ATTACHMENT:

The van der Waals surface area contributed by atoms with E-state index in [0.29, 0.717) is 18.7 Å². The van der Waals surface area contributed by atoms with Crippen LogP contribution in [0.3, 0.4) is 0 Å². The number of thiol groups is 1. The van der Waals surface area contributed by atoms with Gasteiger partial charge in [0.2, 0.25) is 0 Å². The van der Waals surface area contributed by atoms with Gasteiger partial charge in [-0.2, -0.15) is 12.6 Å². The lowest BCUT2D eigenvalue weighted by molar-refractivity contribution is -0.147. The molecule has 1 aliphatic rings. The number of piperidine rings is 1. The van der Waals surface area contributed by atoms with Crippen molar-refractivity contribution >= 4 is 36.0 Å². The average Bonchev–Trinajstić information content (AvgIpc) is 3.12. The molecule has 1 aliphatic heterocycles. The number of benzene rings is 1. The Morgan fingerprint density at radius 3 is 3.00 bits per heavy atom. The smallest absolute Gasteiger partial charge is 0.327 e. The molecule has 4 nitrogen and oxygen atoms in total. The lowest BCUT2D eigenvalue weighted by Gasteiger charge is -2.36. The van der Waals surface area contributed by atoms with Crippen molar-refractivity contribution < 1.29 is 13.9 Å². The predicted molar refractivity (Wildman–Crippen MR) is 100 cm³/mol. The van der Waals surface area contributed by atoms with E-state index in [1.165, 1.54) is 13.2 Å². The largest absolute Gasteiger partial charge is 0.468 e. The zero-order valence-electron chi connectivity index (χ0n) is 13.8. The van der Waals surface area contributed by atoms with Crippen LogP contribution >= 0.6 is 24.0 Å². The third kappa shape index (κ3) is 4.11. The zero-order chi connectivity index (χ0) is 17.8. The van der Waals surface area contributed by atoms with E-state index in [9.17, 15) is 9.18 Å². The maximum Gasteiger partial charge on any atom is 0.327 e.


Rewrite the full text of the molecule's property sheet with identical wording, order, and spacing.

The van der Waals surface area contributed by atoms with E-state index in [0.29, 0.717) is 18.7 Å². The van der Waals surface area contributed by atoms with Crippen LogP contribution in [0.3, 0.4) is 0 Å². The number of thiol groups is 1. The van der Waals surface area contributed by atoms with Gasteiger partial charge in [0.2, 0.25) is 0 Å². The van der Waals surface area contributed by atoms with Gasteiger partial charge in [-0.2, -0.15) is 12.6 Å². The lowest BCUT2D eigenvalue weighted by molar-refractivity contribution is -0.147. The molecule has 1 aliphatic rings. The number of piperidine rings is 1. The van der Waals surface area contributed by atoms with Crippen molar-refractivity contribution >= 4 is 36.0 Å². The average Bonchev–Trinajstić information content (AvgIpc) is 3.12. The molecule has 1 aliphatic heterocycles. The number of benzene rings is 1. The Morgan fingerprint density at radius 3 is 3.00 bits per heavy atom. The smallest absolute Gasteiger partial charge is 0.327 e. The molecule has 4 nitrogen and oxygen atoms in total. The lowest BCUT2D eigenvalue weighted by Gasteiger charge is -2.36. The van der Waals surface area contributed by atoms with Crippen molar-refractivity contribution < 1.29 is 13.9 Å². The predicted molar refractivity (Wildman–Crippen MR) is 100 cm³/mol. The van der Waals surface area contributed by atoms with E-state index in [1.165, 1.54) is 13.2 Å². The largest absolute Gasteiger partial charge is 0.468 e. The zero-order valence-electron chi connectivity index (χ0n) is 13.8. The van der Waals surface area contributed by atoms with Crippen LogP contribution >= 0.6 is 24.0 Å². The third kappa shape index (κ3) is 4.11. The zero-order chi connectivity index (χ0) is 17.8. The van der Waals surface area contributed by atoms with E-state index in [9.17, 15) is 9.18 Å². The maximum Gasteiger partial charge on any atom is 0.327 e.